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Google Maps Radius to Zoom

12.17.2011, Tech, by .

So I couldn’t find anything good online for converting a google maps search radius to a zoom level.  Google’s docs said that their zoom levels followed a geometric series (not in so many words) so I jumped in the way-back machine, dusted off the old math degree, and performed the simple high-school level algebra/trig needed to calculate this.

Step 1: Figure out miles to pixels.

So no you can’t really calculate the scale of a google map on your monitor because that depends on your resolution, but you can calculate the distance between 2 pixels a certain number of pixels apart in the grid.  So I went on over to and did a rough calculation of pixels to miles at zoom level 14 because 14 just seems about right for figuring out a mile radius on my screen.  Conveniently enough for me, since the map I’m working on is 500px wide, 500px at zoom 14 is about 2.3 miles across.  This means that if I want to show a 1 mile search radius on a 500X500 map I simply need to set it to zoom level 14 and it will show just slightly more than the 1 mile.

Step 2: The series

So zoom level 14 is a 1 mile radius search, that’s nice, what about 15, 16, 13, 12, …  Well from the google documentation we know we have a geometric series:

Maps on Google Maps have an integer “zoom level” which defines the resolution of the current view. Zoom levels between 0 (the lowest zoom level, in which the entire world can be seen on one map) to 21+ (down to individual buildings) are possible within the default roadmap maps view.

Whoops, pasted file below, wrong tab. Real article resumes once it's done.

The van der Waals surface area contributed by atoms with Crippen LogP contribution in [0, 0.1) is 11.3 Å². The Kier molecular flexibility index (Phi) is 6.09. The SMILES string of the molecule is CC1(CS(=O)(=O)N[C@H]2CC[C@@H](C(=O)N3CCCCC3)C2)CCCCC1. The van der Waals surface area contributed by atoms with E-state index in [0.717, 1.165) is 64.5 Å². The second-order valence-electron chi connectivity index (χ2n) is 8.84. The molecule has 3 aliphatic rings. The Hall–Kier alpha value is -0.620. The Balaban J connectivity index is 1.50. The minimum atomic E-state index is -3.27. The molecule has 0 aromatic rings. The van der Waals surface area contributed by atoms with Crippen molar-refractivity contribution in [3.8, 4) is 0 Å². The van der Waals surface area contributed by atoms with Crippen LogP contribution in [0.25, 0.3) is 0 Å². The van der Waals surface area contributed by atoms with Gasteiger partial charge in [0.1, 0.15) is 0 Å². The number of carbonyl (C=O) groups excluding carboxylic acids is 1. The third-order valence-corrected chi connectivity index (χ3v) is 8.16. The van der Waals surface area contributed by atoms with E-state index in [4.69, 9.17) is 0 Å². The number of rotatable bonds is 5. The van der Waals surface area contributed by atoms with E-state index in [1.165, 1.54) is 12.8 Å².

Google Maps sets zoom level 0 to encompass the entire earth. Each succeeding zoom level doubles the precision in both horizontal and vertical dimensions. More information on how this is done is available in the Google Maps API documentation.

What does that mean?  Zoom 0 shows approximately 25000 miles across what looks like 1000 pixels on my laptop’s screen. If I go to zoom 1 then that same screen area shows 1/4 as much of the globe, 1/2 the width and 1/2 the height.  In terms of search radius, we’ve cut the search radius in half because we could search x miles in any direction and now 1 level closer we can only show x/2 miles (on a square screen map region obviously).  So what does this series look like in the more practical zoom levels?

16 = 1/4 mile, 15 = 1/2 mile, 14 = 1 mile, 13 = 2 miles, 12 = 4 miles, 11 = 8 miles, …

Not convinced?  Go on over to the aforementioned site and test it out.  500px on my screen at zoom 16 gave diameters of  .577 miles, zoom 15 gives 1.15 miles, and zoom 13 gives 4.4 miles.  Seems pretty consistent.

Step 3: The Function (show your work)

//15 = 1/2, 14 = 1, 13 = 2, 12 = 4, 11 = 8, 10 = 16
//-1 = 1/2, 0 = 1, 1 = 2, 2 = 4, 3 = 8, 4 = 16
//2^(14-zoom) = radius
//ln(x^y) = y*ln(x)
//ln(2^(14-zoom)) = ln(radius) = (14-zoom) * ln(2)
//ln(radius)/ln(2) -14 = -zoom
//zoom = 14 - ln(radius)/ln(2)
//throw  round on there to make sure we get an integer
//and don't make the g-maps API angry
radiusToZoom: function(radius){
    return Math.round(14-Math.log(radius)/Math.LN2);

Step 4: Testing

console.log( 1));
console.log( 2));
console.log( 4));
console.log( 8));


“Bingo, I got bingo, I win again.” -T. Brown

Step 5: Normalization

To use this with an arbitrary size map you would need to normalize for the number of pixels the radius is being projected on.  I am going to leave that as an exerrcise for the reader, since I don’t need it right now :-).  Hint: a straightforward scaling of the radius should do fine.


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